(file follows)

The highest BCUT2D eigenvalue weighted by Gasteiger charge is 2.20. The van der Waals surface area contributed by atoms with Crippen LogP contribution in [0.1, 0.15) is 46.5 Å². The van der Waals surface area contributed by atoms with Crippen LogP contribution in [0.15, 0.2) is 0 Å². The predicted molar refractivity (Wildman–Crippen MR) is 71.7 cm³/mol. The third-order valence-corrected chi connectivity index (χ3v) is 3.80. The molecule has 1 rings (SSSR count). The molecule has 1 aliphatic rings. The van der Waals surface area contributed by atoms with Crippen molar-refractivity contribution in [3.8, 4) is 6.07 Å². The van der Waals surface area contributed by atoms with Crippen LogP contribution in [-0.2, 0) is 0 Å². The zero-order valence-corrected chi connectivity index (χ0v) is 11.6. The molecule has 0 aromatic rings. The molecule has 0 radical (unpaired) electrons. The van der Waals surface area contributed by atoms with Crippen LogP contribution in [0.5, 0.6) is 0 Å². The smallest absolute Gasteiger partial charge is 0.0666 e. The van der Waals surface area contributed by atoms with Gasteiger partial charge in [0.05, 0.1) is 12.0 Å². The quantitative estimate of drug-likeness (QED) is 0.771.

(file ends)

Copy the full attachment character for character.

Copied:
The highest BCUT2D eigenvalue weighted by Gasteiger charge is 2.20. The van der Waals surface area contributed by atoms with Crippen LogP contribution in [0.1, 0.15) is 46.5 Å². The van der Waals surface area contributed by atoms with Crippen LogP contribution in [0.15, 0.2) is 0 Å². The predicted molar refractivity (Wildman–Crippen MR) is 71.7 cm³/mol. The third-order valence-corrected chi connectivity index (χ3v) is 3.80. The molecule has 1 rings (SSSR count). The molecule has 1 aliphatic rings. The van der Waals surface area contributed by atoms with Crippen molar-refractivity contribution in [3.8, 4) is 6.07 Å². The van der Waals surface area contributed by atoms with Crippen LogP contribution in [-0.2, 0) is 0 Å². The zero-order valence-corrected chi connectivity index (χ0v) is 11.6. The molecule has 0 aromatic rings. The molecule has 0 radical (unpaired) electrons. The van der Waals surface area contributed by atoms with Crippen LogP contribution in [0.5, 0.6) is 0 Å². The smallest absolute Gasteiger partial charge is 0.0666 e. The van der Waals surface area contributed by atoms with Gasteiger partial charge in [0.05, 0.1) is 12.0 Å². The quantitative estimate of drug-likeness (QED) is 0.771.